India mulls ban on probes into anonymized data use – with GDPR-style privacy laws

Thought having your call center in India was a good idea? Maybe not so much now

India is following Europe down the data protection path, with draft legislation criticized as a mixed bag of good and bad laws being proposed on Friday.

Under the proposals, there will be a data protection authority with the ability to impose fines; individuals get some new rights over how their data is handled, but not as broad as granted by Europe's GDPR; and local storage requirements are criticized as being at odds with the rise of the cloud.

On top of that, India has followed other countries in proposing restrictions on research into the potential re-identification of people in supposedly anonymized datasets. The Ministry of Electronics and Information Technology, MEITY, published the draft legislation on Friday here.

editorial only image of Whitehall. Pic Daniel Gale/Shutterstock

UK Data Protection Bill tweaked to protect security researchers

READ MORE

The proposed law bill would expand regulations on data collection by requiring organizations conduct data-protection impact assessments, which would be submitted to a data protection authority. There's also a right to be forgotten in the bill; a requirement that data be made portable between organizations (for example, to make it easier for someone to move from one bank to another, and take their data with them); and rights to view and correct data.

A “data fiduciary” – anyone collecting the data – is required to take a “privacy by design” view of their systems, the law states. This puts the onus on data collectors to protect the subjects of data collection in a way that will “anticipate, identify and avoid harm to the data principal.”

That goes beyond technology design and implementation: organizations collecting data would be required to implement “managerial, organizational, business practices and technical systems” that protect privacy, be transparent in how they collect and process sensitive personal information, and implement “de-identification and encryption” as part of their protection of sensitive data.

However, the legislation stops short of Europe's privacy-safeguarding regulations in the matter of individuals' right to object to collection and/or processing.

Cyber sovereignty under attack

Similarly to Europe's privacy rules, though, India's Personal Data Protection Bill proposes penalties sufficient to sting most organizations: up to around $2m for a database security breach (150 million R), or 4 per cent of a company's global turnover, whichever is higher. There's also a “cyber sovereignty” clause in the bill, requiring that organizations collecting personal information must maintain a copy in India, and for some types of data, overseas storage would be banned.

The bill has had a mixed reception in India and internationally, however. Speaking to The Hindu, Mozilla Foundation executive chairwoman Mitchell Baker said she was concerned at the exemptions granted to government in the bill.

While the act requires law enforcement use of personal data to be “necessary and proportionate,” disclosure in legal proceedings carries very broad exemptions, as does processing personal data for research or archival purposes.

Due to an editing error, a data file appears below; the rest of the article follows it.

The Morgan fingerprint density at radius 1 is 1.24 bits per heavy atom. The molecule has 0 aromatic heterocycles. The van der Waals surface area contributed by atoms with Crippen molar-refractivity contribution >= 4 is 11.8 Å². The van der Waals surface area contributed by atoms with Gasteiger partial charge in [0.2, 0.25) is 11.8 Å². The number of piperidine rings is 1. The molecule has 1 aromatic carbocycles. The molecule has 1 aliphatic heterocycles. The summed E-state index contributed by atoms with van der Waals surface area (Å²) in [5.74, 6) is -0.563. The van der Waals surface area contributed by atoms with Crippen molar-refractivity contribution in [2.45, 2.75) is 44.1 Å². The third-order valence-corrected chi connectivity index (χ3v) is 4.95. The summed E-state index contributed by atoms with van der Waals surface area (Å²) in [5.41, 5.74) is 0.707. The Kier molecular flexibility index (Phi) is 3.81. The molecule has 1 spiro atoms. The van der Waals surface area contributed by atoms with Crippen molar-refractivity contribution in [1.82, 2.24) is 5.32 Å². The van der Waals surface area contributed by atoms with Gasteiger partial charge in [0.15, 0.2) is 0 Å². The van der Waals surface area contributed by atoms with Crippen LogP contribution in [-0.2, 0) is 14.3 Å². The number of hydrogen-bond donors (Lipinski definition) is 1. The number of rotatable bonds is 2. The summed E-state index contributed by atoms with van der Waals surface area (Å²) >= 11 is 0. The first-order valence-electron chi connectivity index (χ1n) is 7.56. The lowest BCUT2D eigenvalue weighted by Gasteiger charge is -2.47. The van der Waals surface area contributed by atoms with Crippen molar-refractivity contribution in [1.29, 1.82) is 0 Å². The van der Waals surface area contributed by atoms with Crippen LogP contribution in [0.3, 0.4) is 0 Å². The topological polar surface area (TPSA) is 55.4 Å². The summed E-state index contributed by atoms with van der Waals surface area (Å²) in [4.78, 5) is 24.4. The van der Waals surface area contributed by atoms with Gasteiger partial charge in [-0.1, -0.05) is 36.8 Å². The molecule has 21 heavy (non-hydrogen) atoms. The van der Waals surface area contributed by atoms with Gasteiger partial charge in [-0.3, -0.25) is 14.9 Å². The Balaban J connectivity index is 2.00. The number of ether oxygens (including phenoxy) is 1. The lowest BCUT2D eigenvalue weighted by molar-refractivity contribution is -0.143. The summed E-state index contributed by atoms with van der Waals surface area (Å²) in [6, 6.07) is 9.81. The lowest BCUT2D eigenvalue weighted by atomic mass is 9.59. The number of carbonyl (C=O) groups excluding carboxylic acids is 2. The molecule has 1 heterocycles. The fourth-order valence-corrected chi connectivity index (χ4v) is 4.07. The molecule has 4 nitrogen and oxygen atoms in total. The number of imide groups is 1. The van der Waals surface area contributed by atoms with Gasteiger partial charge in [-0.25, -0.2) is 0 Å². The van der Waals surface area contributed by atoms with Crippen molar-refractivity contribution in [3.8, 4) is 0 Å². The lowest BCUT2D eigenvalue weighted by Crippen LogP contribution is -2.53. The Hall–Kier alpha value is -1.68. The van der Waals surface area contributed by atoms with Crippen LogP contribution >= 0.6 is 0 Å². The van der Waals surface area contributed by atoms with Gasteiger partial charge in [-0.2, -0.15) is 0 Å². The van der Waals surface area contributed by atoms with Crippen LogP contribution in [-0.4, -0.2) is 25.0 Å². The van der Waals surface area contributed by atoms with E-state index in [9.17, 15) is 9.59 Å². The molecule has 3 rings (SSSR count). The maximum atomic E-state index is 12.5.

In a blog post, Mozilla welcomed biometric protections in the bill, which the organization said could close “lax limitations on the handling of Aadhaar data.” Aadhaar has been criticized for data security breaches dating back at last to March 2017.

The Data Security Council of India has outlined its responses to the bill here (PDF). The DSCI welcomed the bill's child protection measures, but CEO Rama Vedashree told The Hindu localisation requirements were “regressive”.

The other serious criticism of the legislation is over its ban on re-identification research, since the proposed clampdown would treat academic researchers as harshly as it would treat “black hat” hackers. To protect the anonymization requirements imposed by the bill, India proposes that re-identification be criminalized unless the research is conducted in cooperation with the organization that collected and holds the data. Here's the relevant passage:

Any person who, knowingly or intentionally or recklessly— (a) re-identifies personal data which has been de-identified by a data fiduciary or a data processor, as the case may be; or (b) re-identifies and processes such personal data as mentioned in clause (a) without the consent of such data fiduciary or data processor, then such person shall be punishable with imprisonment for a term not exceeding three years or shall be liable to a fine which may extend up to rupees two lakh or both.

The fine is equivalent to around $3,000.

The problem with requiring organisational consent to conduct re-identification research is that a company or government department that's worried about the quality of its anonymisation may not agree to have it tested.

Privacy researcher Lukasz Olejnik blogged that privacy research “makes us all safer,” remarking that “banning reidentification will not magically fix broken designs or vulnerable systems.”

In January, UK researchers dodged the same bullet, permitting such research on the condition that boffins are acting in the public interest, and inform the Data Protection Commissioner of their work.

Under now-retired Attorney-General Senator George Brandis, Australia had the dubious honour of leading the world in re-identification research bans, in the form of legislation first tabled in October 2016.

Brandis has since left parliamentary politics to take up the post of High Commissioner to the United Kingdom, and the legislation has so far stalled. ®




Biting the hand that feeds IT © 1998–2018